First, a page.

Men who are diagnosed with high risk prostate cancer, meaning they are more likely to develop advanced prostate cancer are usually treated with Radiotherapy (RT) and long term androgen blockade (AB). Currently, we do not know what is the optimal duration of AB.

Looking at this problem, the researchers conducted a randomized study to compare outcomes between 36 vs. 18 months of AB in men with high risk prostate cancer who are also treated with RT (PCS IV trial, Clinical, #NCT00223171).

In the trial they randomized menwith node negative high risk prostate cancer (T3-4, PSA >20 ng/ml or Gleason score >7), to pelvic RT (whole pelvis 44 Gy/4 ½ weeks, prostate 70 Gy/7 weeks) and 36 (arm 1) vs. 18 months (arm 2) of AB (neo adjuvant, concomitant, adjuvant).

The hormone therapy (AB) was 50mg of bicalutamide for one month plus goserelin 10.8 mg every three months for 36 vs. 18 months. Their primary endpoint was Overall survival. Overall and cancer specific survival rates were compared between arms with Kaplan-Meier log rank test and Cox regression.

Three hundred and ten (310) men were randomized to arm 1 and three hundred and twenty (320) to arm 2 from October 2000 to January 2008. The men’s characteristics were well balanced between the two arms

At a median follow-up of 77 months, 71/310 pmen (22.9%) in arm 1 and 76/320 (23.8%) in arm 2 had died (p=0.802). Overall, one hundred and sixteen (116) men died of causes other than prostate cancer. Overall and cancer specific survival hazard ratios were 1.15 (0.83-1.59), p=0.398 and 1.13 (0.61-2.08), p=0.153, respectively. 5 year overall and disease specific survival rates were 92.1% (89.1-95.1) vs. 86.8% (83.0-90.6), p=0.052 and 97.6% (95.9-99.4) vs. 96.4% (94.2-98.6), p=0.473 and 10 year overall and disease specific survival rates were 63.6% (55.7-71.5) vs. 63.2% (54.7-71.7), p=0.429 and 87.2% (81.0-93.3) vs. 87.2% (80.9-93.6), p=0.838 for arm 1 and arm 2, respectively.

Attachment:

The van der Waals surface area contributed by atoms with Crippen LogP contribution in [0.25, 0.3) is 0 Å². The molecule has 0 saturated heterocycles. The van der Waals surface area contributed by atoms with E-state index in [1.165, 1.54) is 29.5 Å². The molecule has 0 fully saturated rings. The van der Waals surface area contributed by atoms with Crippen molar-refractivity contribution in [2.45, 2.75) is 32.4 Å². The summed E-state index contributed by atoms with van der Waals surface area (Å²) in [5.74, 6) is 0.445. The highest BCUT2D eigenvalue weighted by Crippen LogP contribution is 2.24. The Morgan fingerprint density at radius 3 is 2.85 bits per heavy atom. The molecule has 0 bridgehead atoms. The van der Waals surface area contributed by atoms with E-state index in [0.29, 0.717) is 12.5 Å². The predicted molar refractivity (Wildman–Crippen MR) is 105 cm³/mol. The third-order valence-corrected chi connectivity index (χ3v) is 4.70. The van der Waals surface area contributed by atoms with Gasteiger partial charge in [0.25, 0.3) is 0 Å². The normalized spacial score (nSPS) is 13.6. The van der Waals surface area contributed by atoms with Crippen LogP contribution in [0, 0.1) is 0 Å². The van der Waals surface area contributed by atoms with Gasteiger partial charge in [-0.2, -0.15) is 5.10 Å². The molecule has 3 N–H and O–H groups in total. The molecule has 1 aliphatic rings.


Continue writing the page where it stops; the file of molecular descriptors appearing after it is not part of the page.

The finds were that there were no significant differences in the rates of biochemical, regional or distant failure between the arms of the study.

Based on this study long term hormone ntherapy (AB) can be safely reduced from 36 to 18 months without compromising outcomes when linked with radiation therapy.

J Clin Oncol 31, 2013 (suppl 6; abstr 3); Abdenour Nabid, Nathalie Carrier, André-Guy Martin, Jean-Paul Bahary, Luis Souhami, Marie Duclos, François Vincent, Sylvie Vass, Boris Bahoric, Robert Archambault, Céline Lemaire; Centre Hospitalier Universitaire de Sherbrooke, Sherbrooke, QC, Canada; Centre Hospitalier Universitaire de Québec, Québec, QC, Canada; Department of Radiation Oncology, Centre Hospitalier de l’Université de Montréal, Montreal University, Montreal, QC, Canada; McGill University, Montreal, QC, Canada; McGill University Health Centre, Montreal, QC, Canada; Centre Hospitalier Régional de Trois-Rivières, Trois-Rivières, QC, Canada; Centre de Santé et Services Sociaux de Chicoutimi, Chicoutimi, QC, Canada; Jewish General Hospital, Montréal, QC, Canada; Hôpital de Ganineau, Gatineau, QC, Canada; Hôpital Maisonneuve-Rosemont de Montréal, Montréal, QC, Canada.

General Poster Session A: Prostate Cancer Abstract Number: 3
Source of Funding: AstraZeneca Pharmaceuticals Grant. Clinical trial information: Clinical, #NCT00223171.

Joel T. Nowak, M.A., M.S.W.